Currying flavour with fine wines

FOR a nation that loves its booze as much as its Indian food, we have a strangely limited approach when it comes to alcoholic accompaniments for Asian cuisine. It’s not because we only like cheap wine and pints – new figures show that the UK is the biggest importer of Champagne in the world. But when it comes to our biryanis, tandoor grills and curries, if it’s not bottles of Cobra to go with, it tends to be a mediocre, acidic white because the food is “too spicy” to merit anything better.

But how we are missing out. Last week, as I oohed and aahhed over the exquisitely spiced, rich meats and aromatic, saucy fish at Benares, the Michelin-starred purveyor of Indian food in Berkeley Square, I stuck to Diet Coke. It’s fizzy and refreshing, after all. But the (southern Italian) sommelier Costanzo Scala looked mortified – I believe I saw tears in his eyes – and insisted I return to try the uniquely rewarding experience of drinking well-matched fine wine with an Indian dinner, and to mend the error of my ways once and for all.

So I kindly obliged him. If you’re interested in discovering the possibilities of wine with Indian food, somewhere gourmet like Benares is a good choice. Veeraswamy, Trishna, Chutney Mary, Moti Mahal, Amaya or Red Fort would also be good, though there has been much song and dance about the wine list at Benares, as the restaurant has been recently refurbed with a private dining room in the cellar.

Scala thinks Indian food is the most exciting cuisine on earth for a sommelier. “It’s the layers of spices, the subtlety of the composition of flavours, with not one thing overpowering the other, that makes it so brilliant for wine,” he says. The goal, Scala says, is to provide a wine that continues the taste in a silky fluid line from fork to glass – “normal rules cease to exist – it’s about the sauces and flavours, not whether it’s meat, fish or vegetable.” Which is why for people who have not grown up with spicy cuisine, the typical wine choice of Sauvignon Blanc is actually too acid, too sharp and cleansing, and exacerbates spiciness. A rich Chardonnay, though, calms the food down by coating the palate in buttery layers, and smoothing the transition from the food to the drink – actually enhancing the tastes of the dish. Such wines are also natural counterparts to coconut-based sauces.

Our first pairing exemplified Scala’s philosophy of continuity: the dish was spiced soft-shell crab with apple-crab millefeuille and lemongrass and cumin mayonnaise. A lot going on there, but it was a system of checks and balances that all worked like clockwork: the fresh apple-y element lifted the citrussy, rich mayonnaise, all of it elevating the flavours and texture of the sandpapery crab. With this we had a beautiful buttery glass of Journey’s End South African chardonnay – on par with any rich Burgundy – but even more exaggerated, like a rounded burst of popcorn. Its purpose was to bring out the lemongrass/lime element and to continue the creaminess of the mayo. And so it did, transforming as we ate and drank from its original oaky richness into a more citrussy, ambrosial flavour that showed real synergy with the food.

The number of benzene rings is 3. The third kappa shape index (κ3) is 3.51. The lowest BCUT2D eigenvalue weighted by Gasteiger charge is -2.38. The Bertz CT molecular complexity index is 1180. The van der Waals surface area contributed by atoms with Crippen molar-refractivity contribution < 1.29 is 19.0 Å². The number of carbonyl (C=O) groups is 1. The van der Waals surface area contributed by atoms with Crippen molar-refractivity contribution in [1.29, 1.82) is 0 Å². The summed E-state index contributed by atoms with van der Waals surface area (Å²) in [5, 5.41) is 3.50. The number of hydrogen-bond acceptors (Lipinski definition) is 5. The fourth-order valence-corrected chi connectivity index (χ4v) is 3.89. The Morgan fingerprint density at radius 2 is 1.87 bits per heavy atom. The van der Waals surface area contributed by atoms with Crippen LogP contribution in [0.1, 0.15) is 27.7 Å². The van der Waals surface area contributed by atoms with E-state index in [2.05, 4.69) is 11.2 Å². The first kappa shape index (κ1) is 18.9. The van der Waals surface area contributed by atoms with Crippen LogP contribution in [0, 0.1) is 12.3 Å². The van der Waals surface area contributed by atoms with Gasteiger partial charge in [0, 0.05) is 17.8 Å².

The next wine was astonishing: a Pinot Gris (Jean Claude Gueth 2006 from Alsace) that smelled like a dessert wine, exploding with pear aromas, but that at the last minute withdrew its sweetness into a dry, caramelly white on the palate. Its floral flavours danced around the scallops with their spicy but faintly sweet cauliflower masala and played with the earthiness of the cress. Again, brilliant continuity between fork and glass.

The tandoor monkfish that came next would convert any fish hater into a fish lover, and anyone shy of Indian flavours into an adherent for life. The big, meaty, squeaky-clean tail was doused in a sweet and sour green Nilgiri korma sauce. It was such an attention-grabbing dish that it required a robust white that could quietly assert itself – and that white was the best Indian wine I have tried (they can be pretty ropey) – a Sula 2008 Sauvignon Blanc from Nashik. It magically grasped and enhanced the ginger and coriander of the dish, again providing that wonderful continuity.

Flaunting his “no rules” assertion, Scala next provided a full-bodied South African red (Mont du Toit 2003) to go with meaty coriander and mint tiger prawns in garlic and tomato sauce. The smokiness of the sauce was echoed in the wine, while its acidity was tempered. So when we began to eat meat – pigeon sweetened with pickled mango and beetroot-vanilla chutney, and lamb with chickpeas and rosemary sweet potato – our palates were primed for meatier flavours. The dark fruitiness of a Tempranillo (Urban Ribera 2006) took up the beetroot of the pigeon, while an elegant New Zealand Pinot Noir (Muddy Water 2007) balanced the masculinity of the lamb and pungent chickpea sauce.

If you still have space for sweets, a white Italian blend, Passito della Rocca 2003, kept at bay the sweetness of the dainty Goan coconut jaggery cake with banana basil ice cream.

Not all Indian meals will be so good, but it is safe to say that washing it all down with Cobra is a sorry waste. Sommelier menu £115 per person. www.benares